Senate President Steve Sweeney is in rare agreement with a group that spent millions trying to oust him from the legislature last year.
Sweeney and the New Jersey Education Association both lamented a U.S. Supreme Court decision issued on Wednesday that forbids public-sector unions from collecting fees from non-union employees for collective bargaining those non-members benefit from.
“I’m very disappointed, wasn’t surprised,” Sweeney said. “Listen, I’m a labor guy, regardless of what you think. I’ve earned my living, my father earned his living – I’ve been a union person through and through. I’m offended by it because it’s a blatant attempt to destroy unions that protect workers. This country was its greatest when unions were at the height of their strength in the ’40’s.”
Mark Janus, a government worker from Illinois, asked the court to overrule a 40-year-old decision that found public sector unions could require non-members that benefitted from collective bargaining to pay so-called fair share fees, sometimes called agency fees, because there was no guarantee that the money gathered from those fees was not being used for political advocacy.
By a margin of 5 to 4, the court ruled in favor of the complainant in Janus v. AFSCME, dealing a huge blow to unions. The court decided that the union could not require so-called agency fees from non-members because there was no guarantee the groups would not use that money to engage in political advocacy.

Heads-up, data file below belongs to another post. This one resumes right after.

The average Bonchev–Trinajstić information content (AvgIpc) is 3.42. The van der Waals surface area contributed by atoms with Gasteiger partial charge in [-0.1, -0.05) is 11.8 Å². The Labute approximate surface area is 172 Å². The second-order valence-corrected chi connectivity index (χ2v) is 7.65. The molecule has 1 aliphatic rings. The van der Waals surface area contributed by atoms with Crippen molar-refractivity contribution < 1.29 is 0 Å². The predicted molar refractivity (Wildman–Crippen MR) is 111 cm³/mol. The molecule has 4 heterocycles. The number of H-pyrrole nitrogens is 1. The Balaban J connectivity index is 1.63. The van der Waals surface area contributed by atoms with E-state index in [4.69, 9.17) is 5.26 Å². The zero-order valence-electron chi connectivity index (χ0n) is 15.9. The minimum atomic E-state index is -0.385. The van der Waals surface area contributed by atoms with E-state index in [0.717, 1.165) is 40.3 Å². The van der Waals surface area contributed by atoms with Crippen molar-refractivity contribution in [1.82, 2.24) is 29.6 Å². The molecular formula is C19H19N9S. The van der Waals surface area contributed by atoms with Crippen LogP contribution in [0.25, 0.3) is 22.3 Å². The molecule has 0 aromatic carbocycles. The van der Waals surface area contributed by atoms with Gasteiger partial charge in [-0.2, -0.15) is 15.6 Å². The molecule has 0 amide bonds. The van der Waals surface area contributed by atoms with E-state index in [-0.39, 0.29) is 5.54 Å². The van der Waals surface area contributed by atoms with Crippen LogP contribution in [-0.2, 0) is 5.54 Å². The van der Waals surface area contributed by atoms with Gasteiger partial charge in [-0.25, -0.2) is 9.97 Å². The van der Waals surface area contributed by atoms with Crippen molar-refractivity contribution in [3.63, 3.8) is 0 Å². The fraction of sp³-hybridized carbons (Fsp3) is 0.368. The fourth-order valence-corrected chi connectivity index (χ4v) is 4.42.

The court said the matter could infringe on employees’ first amendment right to free speech.
Now, public sector unions will need non-members to opt in to paying the fees.
“This morning’s blatantly anti-worker, anti-middle class ruling by the Supreme Court demonstrates what unions have always known: we must always fight for the rights of working people in America and never take any of those rights for granted,” NJEA President Marie Blistan said in a statement.
But, not everyone decried the decision.
Some Republican lawmakers hailed the decision as a rightly-deserved blow to unions they say play too big a role in New Jersey politics and are too costly for employees.
“This decision restores free speech and freedom of association to every public school teacher and government worker across New Jersey,” Assemblywoman Amy Handlin said in a statement. “For far too long, unions have propped themselves up with money skimmed out of paychecks despite the workers’ objections.”
Others celebrated the decision on ideological grounds.
Erica Jedynak, New Jersey state director of Americans for Prosperity, lauded the decision as one that would force unions to be more accountable to their members. They would have to work for their members’ support instead of receiving dues automatically.
“We’ve long supported the principle that people shouldn’t have to fund political speech they don’t agree with,” Jedynak said.
Jedynak said that the decision is “a game changer for New Jersey” and that her group will partner with the My Pay, My Say Project to educate New Jersey union members on their right to not pay union dues or fees.